Abu Dhabi pupils must take Covid-19 test before they return to the classroom
All pupils and staff will have to undergo a swab test to prove they are Covid-19 free before they return to classrooms in Abu Dhabi, authorities have confirmed.
Abu Dhabi Department of Education and Knowledge (Adek) confirmed pupils will have to take a test before they allow them to enter the classroom.
Screening for the virus will thereafter be carried out “routinely” among pupils and staff to ensure their safety, it said.
“We have recently issued our private school reopening policies and guidelines
which detail procedures for schools prior to the resumption of in-class teaching,” said Adek in a statement.
“In line with measures implemented by the UAE government, Adek’s policies also stipulate that
all private school staff and students in the Emirate of Abu Dhabi must declare their
recent travel history and undergo Covid-19 testing prior to returning to the school premises.
“Further tests will be carried out routinely to ensure the safety of all students and staff.”
Under Adek guidelines, pupils over the age of six must wear masks throughout the school day when they return after the summer.
Pupils’ temperatures will also be checked daily with a non-contact thermometer before they enter school.
“Your child will have to wear a mask if they are older than six years,” the Adek statement reads.
Pupils aged six and above equates to grade 1 or year 2 in the British system
“If your child is unable to wear a mask, they may be allowed to wear a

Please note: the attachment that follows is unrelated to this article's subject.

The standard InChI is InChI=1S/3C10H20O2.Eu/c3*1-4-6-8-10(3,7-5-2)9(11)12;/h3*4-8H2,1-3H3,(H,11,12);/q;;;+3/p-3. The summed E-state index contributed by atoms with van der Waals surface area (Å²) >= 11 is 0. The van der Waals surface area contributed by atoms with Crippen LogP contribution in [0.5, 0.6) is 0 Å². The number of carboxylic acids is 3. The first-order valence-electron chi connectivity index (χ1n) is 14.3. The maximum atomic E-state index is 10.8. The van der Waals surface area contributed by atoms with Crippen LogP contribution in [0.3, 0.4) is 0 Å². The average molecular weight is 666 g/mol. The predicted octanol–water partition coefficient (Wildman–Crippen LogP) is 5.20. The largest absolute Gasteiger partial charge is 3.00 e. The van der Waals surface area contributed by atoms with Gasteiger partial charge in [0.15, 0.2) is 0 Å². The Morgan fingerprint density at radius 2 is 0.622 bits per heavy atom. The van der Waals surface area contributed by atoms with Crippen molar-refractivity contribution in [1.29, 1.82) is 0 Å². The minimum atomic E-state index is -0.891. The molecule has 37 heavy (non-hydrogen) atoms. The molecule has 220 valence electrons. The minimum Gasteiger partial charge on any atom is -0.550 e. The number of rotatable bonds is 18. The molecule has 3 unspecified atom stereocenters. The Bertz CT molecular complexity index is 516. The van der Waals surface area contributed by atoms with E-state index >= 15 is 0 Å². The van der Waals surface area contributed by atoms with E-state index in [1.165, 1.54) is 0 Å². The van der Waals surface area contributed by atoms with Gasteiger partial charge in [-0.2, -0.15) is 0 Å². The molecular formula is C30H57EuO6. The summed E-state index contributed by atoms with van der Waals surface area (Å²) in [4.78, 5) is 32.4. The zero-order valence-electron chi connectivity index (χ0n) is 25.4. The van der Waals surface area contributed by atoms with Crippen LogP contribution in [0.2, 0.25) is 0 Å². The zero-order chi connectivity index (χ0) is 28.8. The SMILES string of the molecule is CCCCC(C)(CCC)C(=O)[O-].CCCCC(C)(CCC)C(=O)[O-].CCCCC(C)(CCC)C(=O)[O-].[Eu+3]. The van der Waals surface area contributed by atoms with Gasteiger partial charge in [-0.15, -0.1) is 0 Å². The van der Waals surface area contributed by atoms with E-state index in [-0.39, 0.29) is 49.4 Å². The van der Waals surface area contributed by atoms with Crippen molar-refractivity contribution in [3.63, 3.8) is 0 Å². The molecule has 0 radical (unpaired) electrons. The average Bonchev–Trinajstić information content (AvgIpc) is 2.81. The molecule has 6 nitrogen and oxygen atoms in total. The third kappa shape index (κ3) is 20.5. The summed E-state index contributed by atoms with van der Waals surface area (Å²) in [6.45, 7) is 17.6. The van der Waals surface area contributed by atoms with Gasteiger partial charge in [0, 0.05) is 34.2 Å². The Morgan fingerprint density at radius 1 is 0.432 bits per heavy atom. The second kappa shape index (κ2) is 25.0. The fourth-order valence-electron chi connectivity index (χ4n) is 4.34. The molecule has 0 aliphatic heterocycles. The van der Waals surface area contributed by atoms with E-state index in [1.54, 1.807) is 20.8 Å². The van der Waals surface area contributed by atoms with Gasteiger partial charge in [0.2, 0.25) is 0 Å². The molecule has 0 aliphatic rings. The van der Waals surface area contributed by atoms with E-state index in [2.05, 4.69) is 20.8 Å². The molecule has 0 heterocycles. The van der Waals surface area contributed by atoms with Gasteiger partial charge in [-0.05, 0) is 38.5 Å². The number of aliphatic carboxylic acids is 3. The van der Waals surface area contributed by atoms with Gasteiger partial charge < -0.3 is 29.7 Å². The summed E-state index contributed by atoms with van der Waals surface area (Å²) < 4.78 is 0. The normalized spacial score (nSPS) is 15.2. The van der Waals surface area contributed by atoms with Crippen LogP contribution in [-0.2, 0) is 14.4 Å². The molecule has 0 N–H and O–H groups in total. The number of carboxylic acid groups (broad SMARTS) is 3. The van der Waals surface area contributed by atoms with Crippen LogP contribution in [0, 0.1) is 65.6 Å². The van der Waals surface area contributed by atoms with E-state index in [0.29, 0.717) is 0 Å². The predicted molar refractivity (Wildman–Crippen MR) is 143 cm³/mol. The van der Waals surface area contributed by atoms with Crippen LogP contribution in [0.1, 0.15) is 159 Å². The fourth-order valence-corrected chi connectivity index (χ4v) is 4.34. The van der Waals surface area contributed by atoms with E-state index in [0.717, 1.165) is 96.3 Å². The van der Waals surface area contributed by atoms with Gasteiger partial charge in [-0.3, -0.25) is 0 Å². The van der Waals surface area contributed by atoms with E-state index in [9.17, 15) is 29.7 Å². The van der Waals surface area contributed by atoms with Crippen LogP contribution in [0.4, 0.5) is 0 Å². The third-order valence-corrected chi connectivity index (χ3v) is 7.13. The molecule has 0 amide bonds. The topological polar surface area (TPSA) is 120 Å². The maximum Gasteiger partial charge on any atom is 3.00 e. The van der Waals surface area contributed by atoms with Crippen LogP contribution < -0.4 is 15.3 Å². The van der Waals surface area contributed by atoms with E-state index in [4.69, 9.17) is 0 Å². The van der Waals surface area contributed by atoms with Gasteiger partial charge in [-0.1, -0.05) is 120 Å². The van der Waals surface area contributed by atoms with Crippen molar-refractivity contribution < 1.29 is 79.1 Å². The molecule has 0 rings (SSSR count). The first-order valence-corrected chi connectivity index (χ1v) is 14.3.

face shield supported by a medical certificate,” the guidelines state.
“Children of determination with hearing impairments may use transparent masks.”
Pupils must bring at least two masks to school to wear during the day,
and carry a 70 to 80 percent alcohol-based sanitizer with them, if they can.
Pupils must remain 1.5m apart “at all times”.
We may group younger children who may find it difficult to maintain social distancing in KG
and the early primary grades into bubbles of up to 10 pupils.
“A bubble is a group of pupils and staff members
who spend the entire day together and do not interact with others,” said the document.
It is likely that we will split classes into two or more groups to accommodate social distancing.
Children will remain in their group until the end of the pandemic.
“Some schools may convert non-teaching areas such as gymnasiums
and libraries into classrooms,” according to the document.
Pupils will receive regular breaks, “but they will probably differ greatly from what they experienced in pre-COVID times”.
They must maintain a distance of 1.5m from their fellow pupils at all times.
Swings, slides, and other playground equipment may not be available
for an initial period after reopening “to reduce the chances of cross-contamination”.
“We will allow children to take off their masks to have lunch under supervision,” said the document.
We will suspend PE lessons until further notice and schools may offer fewer subjects like music, art, and performing arts, said Adek.
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Sessions will, however, be offered to children on topics such as cyber safety, dealing with loss and/or bereavement
and anxiety “to support them in navigating these challenging times,” added the document.
Schools must decide and have their plans approved by Adek before
they let parents know which model they will follow by Thursday, July 30.
Full distance-learning will not be an option and they must enroll
all children in school, as opposed to homeschooled by their parents.
Children who are homeschooled in the new academic year risk having to repeat it once they rejoin the mainstream, the department said.
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